If you spend a lot of time checking work emails during your commute, you should probably be earning more money from your job, a new study suggests.
Research from the University of the West of England examined how the commuter routes of 5,000 train passengers into London would be affected by a WiFi upgrade, and concluded that since so many people spend their trip to work going through their inboxes anyway, that time should be considered part of the workday too, BBC News reports.
In the study, 54 percent of commuters used the train’s WiFi to send work emails, while some used their own cell phone data. They also noticed the types of emails being sent tended to depend on where commuters were going: those heading into work were tackling emails that needed responses when they got in, and those going home were finishing up their work from earlier in the day.
All in all, this means the workday is getting longer, and researchers say the prevalence of WiFi and the increased use of cell phones are to blame, causing people to end up doing work even when they’re out of the office.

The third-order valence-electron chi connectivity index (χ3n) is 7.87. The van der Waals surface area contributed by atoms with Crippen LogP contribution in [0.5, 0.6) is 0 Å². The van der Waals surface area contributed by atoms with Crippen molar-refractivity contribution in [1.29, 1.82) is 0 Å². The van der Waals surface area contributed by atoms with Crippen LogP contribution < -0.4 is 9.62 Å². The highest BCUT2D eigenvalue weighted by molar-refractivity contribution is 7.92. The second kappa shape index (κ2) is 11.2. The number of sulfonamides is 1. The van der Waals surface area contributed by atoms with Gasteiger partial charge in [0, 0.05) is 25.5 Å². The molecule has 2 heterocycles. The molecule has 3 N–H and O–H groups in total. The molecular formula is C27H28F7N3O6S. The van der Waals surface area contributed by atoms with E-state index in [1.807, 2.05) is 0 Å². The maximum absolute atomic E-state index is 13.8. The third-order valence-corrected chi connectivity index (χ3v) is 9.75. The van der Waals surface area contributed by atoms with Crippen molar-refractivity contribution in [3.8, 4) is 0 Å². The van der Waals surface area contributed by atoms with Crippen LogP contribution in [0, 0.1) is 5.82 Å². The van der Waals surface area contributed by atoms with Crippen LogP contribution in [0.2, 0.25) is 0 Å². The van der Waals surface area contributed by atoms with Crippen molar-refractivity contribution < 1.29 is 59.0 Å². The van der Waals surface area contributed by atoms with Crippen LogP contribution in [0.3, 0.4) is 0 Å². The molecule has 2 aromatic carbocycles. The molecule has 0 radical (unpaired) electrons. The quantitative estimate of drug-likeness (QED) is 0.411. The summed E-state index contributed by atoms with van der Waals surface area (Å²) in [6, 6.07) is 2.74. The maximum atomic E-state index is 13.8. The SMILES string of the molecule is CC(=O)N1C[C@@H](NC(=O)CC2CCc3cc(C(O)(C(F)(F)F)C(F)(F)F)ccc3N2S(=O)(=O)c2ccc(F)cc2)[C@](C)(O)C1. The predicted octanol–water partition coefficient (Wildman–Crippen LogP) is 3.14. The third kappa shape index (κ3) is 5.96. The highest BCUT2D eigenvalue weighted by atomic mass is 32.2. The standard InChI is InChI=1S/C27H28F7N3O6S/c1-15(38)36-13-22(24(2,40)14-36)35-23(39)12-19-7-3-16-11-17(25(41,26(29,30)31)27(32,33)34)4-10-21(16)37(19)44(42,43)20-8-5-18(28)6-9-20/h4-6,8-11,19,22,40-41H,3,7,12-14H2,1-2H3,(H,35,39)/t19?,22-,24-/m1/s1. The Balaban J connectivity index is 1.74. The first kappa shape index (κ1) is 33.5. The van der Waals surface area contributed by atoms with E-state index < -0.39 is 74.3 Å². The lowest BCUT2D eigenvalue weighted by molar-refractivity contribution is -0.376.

Juliet Jain, Ph.D., who is part of the University’s Center for Transport and Society, wrote that because the boundaries between work and home are getting blurred, and so many people are checking email while commuting, counting that time as work could “ease commuter pressure on peak hours.” However, she notes that employers might want “more surveillance and accountability” for how workers are spending their time before getting to the office, BBC News reports.
The findings will presented next Thursday at the Royal Geographical Society.